• Identify which scopes, or user attributes, to capture when a user authorizes your app. During enrollment, users provide ZenKey with basic personal information (e.g. name, email, address). When they sign into your app with ZenKey, they can then elect to share that data with you. Besides the mandatory .openid scope, all other scopes are optional. But if you do include them, ZenKey will always encrypt, yet never store, the personal data of your users.

3.0 Add the ZenKey SDK

From the Service Provider Portal, add the ZenKey SDK to your project (components here). To integrate ZenKey with your application project, you may use CocoaPods or add the SDK source to your Xcode project manually. Use of Carthage is not currently supported.

3.1 Using CocoaPods

You can include the ZenKey SDK in your project as a CocoaPod. Add the following code to your Podfile:

    pod 'ZenKeySDK'

3.2 Adding the SDK Source Manually to the Project Directory

To add the SDK source manually to your Xcode project:

  1. Move the ZenKey SDK source directly to the project directory.
  2. Add ZenKeySDK.xcodeproj to your application's Xcode project.
  3. After adding the project, confirm that your deployment target is greater than or equal to the SDK deployment target.
  4. View your project's "Embedded Binaries" under your project's "General" panel. Add the ZenKeySDK framework. Be sure to select the corresponding framework for the platform you are targeting (the iOS framework for an iOS target).
  5. Build and run the project to ensure that everything is working correctly.

4.0 Configure Client ID and Redirect URI

Now that you have installed the ZenKey SDK, you must add your ZenKey client_id to your iOS application's Info.plist. To do so, copy your client_id from the ZenKey Service Provider Portal dashboard.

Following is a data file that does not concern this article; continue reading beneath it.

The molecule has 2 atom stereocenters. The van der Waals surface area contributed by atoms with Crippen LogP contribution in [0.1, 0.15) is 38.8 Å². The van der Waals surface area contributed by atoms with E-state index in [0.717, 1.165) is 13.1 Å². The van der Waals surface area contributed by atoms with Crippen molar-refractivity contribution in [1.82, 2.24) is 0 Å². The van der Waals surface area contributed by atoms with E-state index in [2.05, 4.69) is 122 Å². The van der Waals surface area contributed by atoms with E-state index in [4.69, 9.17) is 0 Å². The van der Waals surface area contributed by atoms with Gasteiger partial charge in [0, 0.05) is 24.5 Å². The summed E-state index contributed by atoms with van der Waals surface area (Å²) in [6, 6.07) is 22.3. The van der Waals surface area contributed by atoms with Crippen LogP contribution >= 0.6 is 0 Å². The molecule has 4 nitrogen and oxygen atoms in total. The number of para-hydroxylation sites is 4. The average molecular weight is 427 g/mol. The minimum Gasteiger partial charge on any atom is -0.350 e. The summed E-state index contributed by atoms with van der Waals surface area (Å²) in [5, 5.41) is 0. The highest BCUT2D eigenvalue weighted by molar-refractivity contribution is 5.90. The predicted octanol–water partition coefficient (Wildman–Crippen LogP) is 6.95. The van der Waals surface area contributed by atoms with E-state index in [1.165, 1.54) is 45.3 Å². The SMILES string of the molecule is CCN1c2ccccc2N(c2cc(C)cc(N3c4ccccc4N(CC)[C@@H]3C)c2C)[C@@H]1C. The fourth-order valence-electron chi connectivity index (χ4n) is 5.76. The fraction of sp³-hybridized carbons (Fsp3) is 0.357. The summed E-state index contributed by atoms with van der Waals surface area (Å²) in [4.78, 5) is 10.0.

Next, open your application’s Info.plist. Add the key ZenKeyClientId as a string and paste your client_id as the key’s value:

    <key>ZenKeyClientId</key>
    <string>{your application's client id}</string>

Now add CFBundleURLTypes — the list of URL schemes supported by the app — as a key:

    <key>CFBundleURLTypes</key>     

After adding this array, Xcode will create two keys, Type 0 and CFBundleURLName. Add CFBundleTypeRole and CFBundleURLSchemes to the Type 0 dictionary. If your project already has a CFBundleURLTypes key with an existing Type dictionary, this new data may still be added at any index. Once you have done this, add your ZenKey client_id a second time, also as a string, under CFBundleURLSchemes:

    <key>CFBundleURLSchemes</key>     
    <array>
    <string>{your application's client id}</string>
    </array>

With the steps above complete, your Info.plist should resemble the sample below:

Plist Example

4.1 Redirect URI

You also need to configure the redirect URI to be used. The redirect URI is used for callbacks to the SDK from several ZenKey services. You can use the default, pre-configured URI or create a custom redirect URI.

The default URI is {your client Id}://com.xci.provider.sdk. Use this URI by adding your client_id to your Info.plist as a Custom Scheme. To create a custom redirect URI, access the Service Provider Portal and follow the instructions.

NOTE: For security, ZenKey recommends specifying your redirect URI as a universal link. This requires having the appropriately configured app association and entitlements. To learn more, please refer to Apple’s documentation on the topic.

To apply your custom Redirect URI, specify the custom scheme, host, and path in the Info.plist file.

    <key>ZenKeyCustomHost</key>
    <string>{your universal link's host}</string>
    <key>ZenKeyCustomPath</key>
    <string>{your universal link's full path}</string>
    <key>ZenKeyCustomScheme</key>
    <string>https</string>

5.0 Instantiate ZenKey

To support the ZenKey SDK within your application, you must instantiate ZenKey in the application delegate as follows:

import ZenKeySDK
...
class AppDelegate: UIResponder, UIApplicationDelegate {
    func application(_ application: UIApplication,
     didFinishLaunchingWithOptions launchOptions: [UIApplicationLaunchOptionsKey: Any]?) -> Bool {

        ZenKeyAppDelegate.shared.application(
            application,
            didFinishLaunchingWithOptions: launchOptions
        )

        // Perform additional application setup.

        return true
    }

    func application(_ app: UIApplication,
                     open url: URL,
                     options: [UIApplication.OpenURLOptionsKey: Any] = [:]) -> Bool {

        guard !ZenKeyAppDelegate.shared.application(app, open: url, options: options) else {
            return true
        }
        // Perform any other URL processing your app may need.
        return true
    }
}

NOTE: To enable logging for debugging, include the zenKeyOptions parameter and specify a logLevel (see Section 8.1: Debugging).